With repeated thanks to CrazyBadCuber, I’ve hit 1,500 Youtube subscribers. (At the same time, my blog subscriptions have increased, but certainly not as dramatically.)
1500 is a big milestone that coincides nicely with the holidays. Time for a give-away!
THE GIVE-AWAY CONTEST
One of the most popular posts on this blog and videos on my Youtube channel surrounds a LED-backlit Ghosthand Crystal Cube that I “hacked” for constant-on, blink-free illumination. As showcased in the how-to video below, I’ve hacked another one, and I’m giving it away through this contest.
It’s been a little while since my last post — that monster parity article that still has my head hurting. I’ve got a couple things in the works, but I put them aside when I got a Maru CX3 the other day. I’m really impressed with the cube, and I found my turn style and speed improving with it. On a whim, I thought I’d give a sub-60 PLL Time Attack another go with the CX3. I came awfully close, at 60.65 seconds. Here’s the video (with apologies for some of the out-of-frameness):
After painstakingly modding my Shengshou v4s a couple months ago (mod post coming soon), my interest in 4x4s has waxed and waned. On the one hand, I find it a welcome and more challenging distraction from 3x3s; on the other hand, those damn parity algorithms!?! I have finally committed them to muscle memory and am now trotting along at a 2:20 average using the Yau variation of the reduction method. (For more on Yau, and especially the cross-on-right variation that I find easier, check out Cyoubx’ really good Yau intro video.)
For months, parity was my albatross. I finally conquered it, so to speak, not only by finding and learning algorithms that worked for me, but also my learning about the root causes of parity. This was by far my deepest dive into puzzle theory and its associated patois. Keep reading past the jump for much more on the types of cube parity, what causes each, and, most importantly, what we really mean when we sloppily say that a cube has “parity.”
If you’re just here for the algorithms, look no further:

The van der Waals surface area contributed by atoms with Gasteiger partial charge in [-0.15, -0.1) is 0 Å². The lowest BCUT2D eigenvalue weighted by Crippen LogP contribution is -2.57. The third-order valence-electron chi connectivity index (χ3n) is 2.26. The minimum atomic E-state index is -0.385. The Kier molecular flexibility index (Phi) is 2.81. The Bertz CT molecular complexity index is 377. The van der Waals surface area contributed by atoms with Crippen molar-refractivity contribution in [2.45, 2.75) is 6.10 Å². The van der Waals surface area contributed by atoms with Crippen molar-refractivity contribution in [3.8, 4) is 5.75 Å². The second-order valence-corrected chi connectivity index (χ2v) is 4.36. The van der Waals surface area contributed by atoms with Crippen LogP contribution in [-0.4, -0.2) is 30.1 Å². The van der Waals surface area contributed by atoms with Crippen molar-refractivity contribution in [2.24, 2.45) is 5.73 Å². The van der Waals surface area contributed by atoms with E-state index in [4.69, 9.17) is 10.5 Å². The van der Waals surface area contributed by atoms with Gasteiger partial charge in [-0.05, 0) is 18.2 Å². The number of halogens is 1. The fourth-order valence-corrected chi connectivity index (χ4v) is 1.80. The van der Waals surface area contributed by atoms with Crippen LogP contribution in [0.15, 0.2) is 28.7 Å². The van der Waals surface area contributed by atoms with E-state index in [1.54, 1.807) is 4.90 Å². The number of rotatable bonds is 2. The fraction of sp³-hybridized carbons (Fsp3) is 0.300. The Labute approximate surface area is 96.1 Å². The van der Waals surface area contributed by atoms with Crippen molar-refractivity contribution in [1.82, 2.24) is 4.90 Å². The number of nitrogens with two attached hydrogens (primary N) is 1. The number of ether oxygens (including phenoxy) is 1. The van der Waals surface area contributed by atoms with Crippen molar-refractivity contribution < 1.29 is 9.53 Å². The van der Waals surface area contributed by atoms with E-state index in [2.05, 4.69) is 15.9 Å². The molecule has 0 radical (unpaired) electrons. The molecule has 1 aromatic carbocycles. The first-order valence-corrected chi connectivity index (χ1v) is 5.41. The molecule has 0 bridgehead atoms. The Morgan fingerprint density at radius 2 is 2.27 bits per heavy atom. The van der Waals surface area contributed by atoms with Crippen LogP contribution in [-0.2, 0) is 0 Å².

Rw U2 x Rw U2 Rw U2 Rw’ U2 Lw U2
Rw’ U2 Rw U2 Rw’ U2 Rw’
 (Rw Lw) U2 Lw’ U2 Rw’ U2′ x’ U2 Rw’ U2′ Rw U2 Rw’ U2′ Rw2 U2
Uw2 Rw2 U2 r2 U2 Rw2 Uw2
Here’s a (now muted due to copyright claims) video showing each:
Every once in a while, my hobby intersects with my profession. That was the case a year ago when I wrote about the controversy between Dayan and Seven Towns over the latter’s (largely exaggerated, I believe) position that it had a copyright/trade dress claim against any cube maker using the standard yellow-white/red-orange/blue-green color scheme. And it’s the case again now, with my recent project to decorate my new office. I figured that the lawyer who deals with patents by day and speedcubes in his free time might as well have some topical art.
I downloaded a variety of cube related patents, ranging from the very first related patent of which I’m aware (from the 60s), the Japanese magnetic 2×2 patent from the 70s, the Hungarian and US Rubik patents from the early 80s, the (in)famous Verdes V-Cube patents, and the (relatively) recent Dayan ones. In Photoshop, I assembled them into a composite with the abstract pages and key diagrams, had it printed at 24×36 by Kinkos (for $4.50), and framed it (via Aaron Brothers for $35). Voila! Legal-cube-nerd art:
Click on the thumbnail to expand. I’m not convinced there’s a high demand for this sort of thing, but, just in case, here are links for downloading it: